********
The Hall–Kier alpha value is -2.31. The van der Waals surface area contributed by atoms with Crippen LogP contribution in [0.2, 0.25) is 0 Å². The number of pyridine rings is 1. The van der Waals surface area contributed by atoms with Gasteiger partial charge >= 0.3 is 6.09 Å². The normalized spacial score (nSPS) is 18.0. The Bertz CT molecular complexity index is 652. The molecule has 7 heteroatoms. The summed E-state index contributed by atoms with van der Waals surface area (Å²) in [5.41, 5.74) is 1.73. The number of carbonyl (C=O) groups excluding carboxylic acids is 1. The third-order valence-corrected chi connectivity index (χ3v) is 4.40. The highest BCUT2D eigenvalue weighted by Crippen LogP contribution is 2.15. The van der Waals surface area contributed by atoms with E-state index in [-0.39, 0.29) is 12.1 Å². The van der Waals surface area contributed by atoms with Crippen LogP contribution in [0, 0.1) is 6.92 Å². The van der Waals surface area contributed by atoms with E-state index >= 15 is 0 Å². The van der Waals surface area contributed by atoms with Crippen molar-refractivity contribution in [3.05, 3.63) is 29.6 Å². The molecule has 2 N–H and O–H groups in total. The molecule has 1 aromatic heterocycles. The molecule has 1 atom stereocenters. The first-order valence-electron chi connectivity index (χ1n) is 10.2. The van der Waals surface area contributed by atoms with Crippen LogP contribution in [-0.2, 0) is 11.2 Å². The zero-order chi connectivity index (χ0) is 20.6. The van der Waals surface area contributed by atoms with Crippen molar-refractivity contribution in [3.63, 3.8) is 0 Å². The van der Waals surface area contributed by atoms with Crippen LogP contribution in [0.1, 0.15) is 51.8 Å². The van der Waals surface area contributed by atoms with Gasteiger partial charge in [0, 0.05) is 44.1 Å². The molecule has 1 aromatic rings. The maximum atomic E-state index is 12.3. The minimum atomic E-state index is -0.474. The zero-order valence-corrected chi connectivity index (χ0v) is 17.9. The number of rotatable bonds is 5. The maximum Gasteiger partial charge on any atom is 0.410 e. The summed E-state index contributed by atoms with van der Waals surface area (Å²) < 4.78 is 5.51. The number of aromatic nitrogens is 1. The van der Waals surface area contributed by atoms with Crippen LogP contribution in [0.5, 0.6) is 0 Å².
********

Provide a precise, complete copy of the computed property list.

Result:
The Hall–Kier alpha value is -2.31. The van der Waals surface area contributed by atoms with Crippen LogP contribution in [0.2, 0.25) is 0 Å². The number of pyridine rings is 1. The van der Waals surface area contributed by atoms with Gasteiger partial charge >= 0.3 is 6.09 Å². The normalized spacial score (nSPS) is 18.0. The Bertz CT molecular complexity index is 652. The molecule has 7 heteroatoms. The summed E-state index contributed by atoms with van der Waals surface area (Å²) in [5.41, 5.74) is 1.73. The number of carbonyl (C=O) groups excluding carboxylic acids is 1. The third-order valence-corrected chi connectivity index (χ3v) is 4.40. The highest BCUT2D eigenvalue weighted by Crippen LogP contribution is 2.15. The van der Waals surface area contributed by atoms with E-state index in [-0.39, 0.29) is 12.1 Å². The van der Waals surface area contributed by atoms with Crippen LogP contribution in [0, 0.1) is 6.92 Å². The van der Waals surface area contributed by atoms with E-state index >= 15 is 0 Å². The van der Waals surface area contributed by atoms with Crippen molar-refractivity contribution in [3.05, 3.63) is 29.6 Å². The molecule has 2 N–H and O–H groups in total. The molecule has 1 aromatic heterocycles. The molecule has 1 atom stereocenters. The first-order valence-electron chi connectivity index (χ1n) is 10.2. The van der Waals surface area contributed by atoms with Crippen LogP contribution in [-0.2, 0) is 11.2 Å². The zero-order chi connectivity index (χ0) is 20.6. The van der Waals surface area contributed by atoms with Crippen molar-refractivity contribution in [3.63, 3.8) is 0 Å². The van der Waals surface area contributed by atoms with Crippen LogP contribution in [0.1, 0.15) is 51.8 Å². The van der Waals surface area contributed by atoms with Gasteiger partial charge in [0, 0.05) is 44.1 Å². The molecule has 1 aromatic rings. The maximum atomic E-state index is 12.3. The minimum atomic E-state index is -0.474. The zero-order valence-corrected chi connectivity index (χ0v) is 17.9. The number of rotatable bonds is 5. The maximum Gasteiger partial charge on any atom is 0.410 e. The summed E-state index contributed by atoms with van der Waals surface area (Å²) < 4.78 is 5.51. The number of aromatic nitrogens is 1. The van der Waals surface area contributed by atoms with Crippen LogP contribution in [0.5, 0.6) is 0 Å².